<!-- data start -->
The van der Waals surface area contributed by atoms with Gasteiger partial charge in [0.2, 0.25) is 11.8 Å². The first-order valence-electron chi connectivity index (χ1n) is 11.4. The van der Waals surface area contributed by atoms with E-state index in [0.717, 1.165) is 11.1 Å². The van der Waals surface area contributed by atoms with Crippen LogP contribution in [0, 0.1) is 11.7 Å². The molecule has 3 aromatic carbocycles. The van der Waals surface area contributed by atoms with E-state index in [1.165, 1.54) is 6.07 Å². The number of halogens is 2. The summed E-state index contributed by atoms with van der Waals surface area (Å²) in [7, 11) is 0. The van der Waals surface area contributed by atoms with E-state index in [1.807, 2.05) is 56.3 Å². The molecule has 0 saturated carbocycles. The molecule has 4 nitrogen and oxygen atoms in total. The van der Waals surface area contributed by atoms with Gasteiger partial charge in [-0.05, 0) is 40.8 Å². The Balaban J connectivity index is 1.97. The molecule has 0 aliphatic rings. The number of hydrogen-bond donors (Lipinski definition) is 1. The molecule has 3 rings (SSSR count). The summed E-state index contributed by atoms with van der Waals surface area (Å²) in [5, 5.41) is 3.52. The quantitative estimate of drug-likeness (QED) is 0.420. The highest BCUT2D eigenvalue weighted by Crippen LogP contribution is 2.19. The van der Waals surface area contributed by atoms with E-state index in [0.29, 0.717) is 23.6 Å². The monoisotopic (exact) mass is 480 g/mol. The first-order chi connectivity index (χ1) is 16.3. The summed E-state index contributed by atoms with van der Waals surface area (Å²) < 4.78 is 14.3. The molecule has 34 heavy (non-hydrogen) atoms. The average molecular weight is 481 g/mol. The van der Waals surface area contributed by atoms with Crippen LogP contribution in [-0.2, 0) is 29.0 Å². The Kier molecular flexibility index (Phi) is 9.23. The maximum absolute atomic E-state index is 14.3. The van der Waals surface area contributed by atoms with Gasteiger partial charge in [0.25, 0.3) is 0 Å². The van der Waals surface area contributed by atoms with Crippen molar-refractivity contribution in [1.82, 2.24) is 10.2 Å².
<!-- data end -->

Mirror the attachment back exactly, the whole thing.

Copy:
The van der Waals surface area contributed by atoms with Gasteiger partial charge in [0.2, 0.25) is 11.8 Å². The first-order valence-electron chi connectivity index (χ1n) is 11.4. The van der Waals surface area contributed by atoms with E-state index in [0.717, 1.165) is 11.1 Å². The van der Waals surface area contributed by atoms with Crippen LogP contribution in [0, 0.1) is 11.7 Å². The molecule has 3 aromatic carbocycles. The van der Waals surface area contributed by atoms with E-state index in [1.165, 1.54) is 6.07 Å². The number of halogens is 2. The summed E-state index contributed by atoms with van der Waals surface area (Å²) in [7, 11) is 0. The van der Waals surface area contributed by atoms with E-state index in [1.807, 2.05) is 56.3 Å². The molecule has 0 saturated carbocycles. The molecule has 4 nitrogen and oxygen atoms in total. The van der Waals surface area contributed by atoms with Gasteiger partial charge in [-0.05, 0) is 40.8 Å². The Balaban J connectivity index is 1.97. The molecule has 0 aliphatic rings. The number of hydrogen-bond donors (Lipinski definition) is 1. The molecule has 3 rings (SSSR count). The summed E-state index contributed by atoms with van der Waals surface area (Å²) in [5, 5.41) is 3.52. The quantitative estimate of drug-likeness (QED) is 0.420. The highest BCUT2D eigenvalue weighted by Crippen LogP contribution is 2.19. The van der Waals surface area contributed by atoms with E-state index in [0.29, 0.717) is 23.6 Å². The monoisotopic (exact) mass is 480 g/mol. The first-order chi connectivity index (χ1) is 16.3. The summed E-state index contributed by atoms with van der Waals surface area (Å²) < 4.78 is 14.3. The molecule has 34 heavy (non-hydrogen) atoms. The average molecular weight is 481 g/mol. The van der Waals surface area contributed by atoms with Crippen LogP contribution in [-0.2, 0) is 29.0 Å². The Kier molecular flexibility index (Phi) is 9.23. The maximum absolute atomic E-state index is 14.3. The van der Waals surface area contributed by atoms with Gasteiger partial charge in [0.25, 0.3) is 0 Å². The van der Waals surface area contributed by atoms with Crippen molar-refractivity contribution in [1.82, 2.24) is 10.2 Å².